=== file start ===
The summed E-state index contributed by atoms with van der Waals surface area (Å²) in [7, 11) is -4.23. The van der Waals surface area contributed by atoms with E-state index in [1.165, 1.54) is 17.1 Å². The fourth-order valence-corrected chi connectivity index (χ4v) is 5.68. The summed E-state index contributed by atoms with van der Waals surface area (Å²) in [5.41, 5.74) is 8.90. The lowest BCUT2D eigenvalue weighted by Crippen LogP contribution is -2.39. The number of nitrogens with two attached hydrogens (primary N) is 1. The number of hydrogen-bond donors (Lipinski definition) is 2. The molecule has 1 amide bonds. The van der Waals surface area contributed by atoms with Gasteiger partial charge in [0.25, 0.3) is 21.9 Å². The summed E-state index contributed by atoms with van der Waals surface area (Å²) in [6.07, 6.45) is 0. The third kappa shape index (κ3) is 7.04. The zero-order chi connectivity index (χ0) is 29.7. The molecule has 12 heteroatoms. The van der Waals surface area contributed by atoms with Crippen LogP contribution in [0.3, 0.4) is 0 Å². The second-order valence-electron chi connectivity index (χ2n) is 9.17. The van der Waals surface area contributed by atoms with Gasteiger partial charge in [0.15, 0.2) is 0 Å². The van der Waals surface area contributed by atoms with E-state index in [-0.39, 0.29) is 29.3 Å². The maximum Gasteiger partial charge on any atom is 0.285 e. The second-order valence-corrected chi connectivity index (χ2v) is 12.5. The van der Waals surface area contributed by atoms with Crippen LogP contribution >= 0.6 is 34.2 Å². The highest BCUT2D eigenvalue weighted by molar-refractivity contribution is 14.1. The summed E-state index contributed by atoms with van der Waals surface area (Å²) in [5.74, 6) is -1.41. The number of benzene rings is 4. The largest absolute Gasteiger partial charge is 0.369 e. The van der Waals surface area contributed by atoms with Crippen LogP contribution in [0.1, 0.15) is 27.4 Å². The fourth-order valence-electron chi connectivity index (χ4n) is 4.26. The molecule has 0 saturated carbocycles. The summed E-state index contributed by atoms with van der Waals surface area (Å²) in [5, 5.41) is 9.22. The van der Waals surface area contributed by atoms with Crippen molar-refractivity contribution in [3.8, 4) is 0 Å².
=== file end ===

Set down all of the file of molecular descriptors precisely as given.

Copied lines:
The summed E-state index contributed by atoms with van der Waals surface area (Å²) in [7, 11) is -4.23. The van der Waals surface area contributed by atoms with E-state index in [1.165, 1.54) is 17.1 Å². The fourth-order valence-corrected chi connectivity index (χ4v) is 5.68. The summed E-state index contributed by atoms with van der Waals surface area (Å²) in [5.41, 5.74) is 8.90. The lowest BCUT2D eigenvalue weighted by Crippen LogP contribution is -2.39. The number of nitrogens with two attached hydrogens (primary N) is 1. The number of hydrogen-bond donors (Lipinski definition) is 2. The molecule has 1 amide bonds. The van der Waals surface area contributed by atoms with Gasteiger partial charge in [0.25, 0.3) is 21.9 Å². The summed E-state index contributed by atoms with van der Waals surface area (Å²) in [6.07, 6.45) is 0. The third kappa shape index (κ3) is 7.04. The zero-order chi connectivity index (χ0) is 29.7. The molecule has 12 heteroatoms. The van der Waals surface area contributed by atoms with Crippen LogP contribution in [0.3, 0.4) is 0 Å². The second-order valence-electron chi connectivity index (χ2n) is 9.17. The van der Waals surface area contributed by atoms with Gasteiger partial charge in [0.15, 0.2) is 0 Å². The van der Waals surface area contributed by atoms with E-state index in [-0.39, 0.29) is 29.3 Å². The maximum Gasteiger partial charge on any atom is 0.285 e. The second-order valence-corrected chi connectivity index (χ2v) is 12.5. The van der Waals surface area contributed by atoms with Crippen LogP contribution >= 0.6 is 34.2 Å². The highest BCUT2D eigenvalue weighted by molar-refractivity contribution is 14.1. The summed E-state index contributed by atoms with van der Waals surface area (Å²) in [5.74, 6) is -1.41. The number of benzene rings is 4. The largest absolute Gasteiger partial charge is 0.369 e. The van der Waals surface area contributed by atoms with Crippen LogP contribution in [0.1, 0.15) is 27.4 Å². The fourth-order valence-electron chi connectivity index (χ4n) is 4.26. The molecule has 0 saturated carbocycles. The summed E-state index contributed by atoms with van der Waals surface area (Å²) in [5, 5.41) is 9.22. The van der Waals surface area contributed by atoms with Crippen molar-refractivity contribution in [3.8, 4) is 0 Å².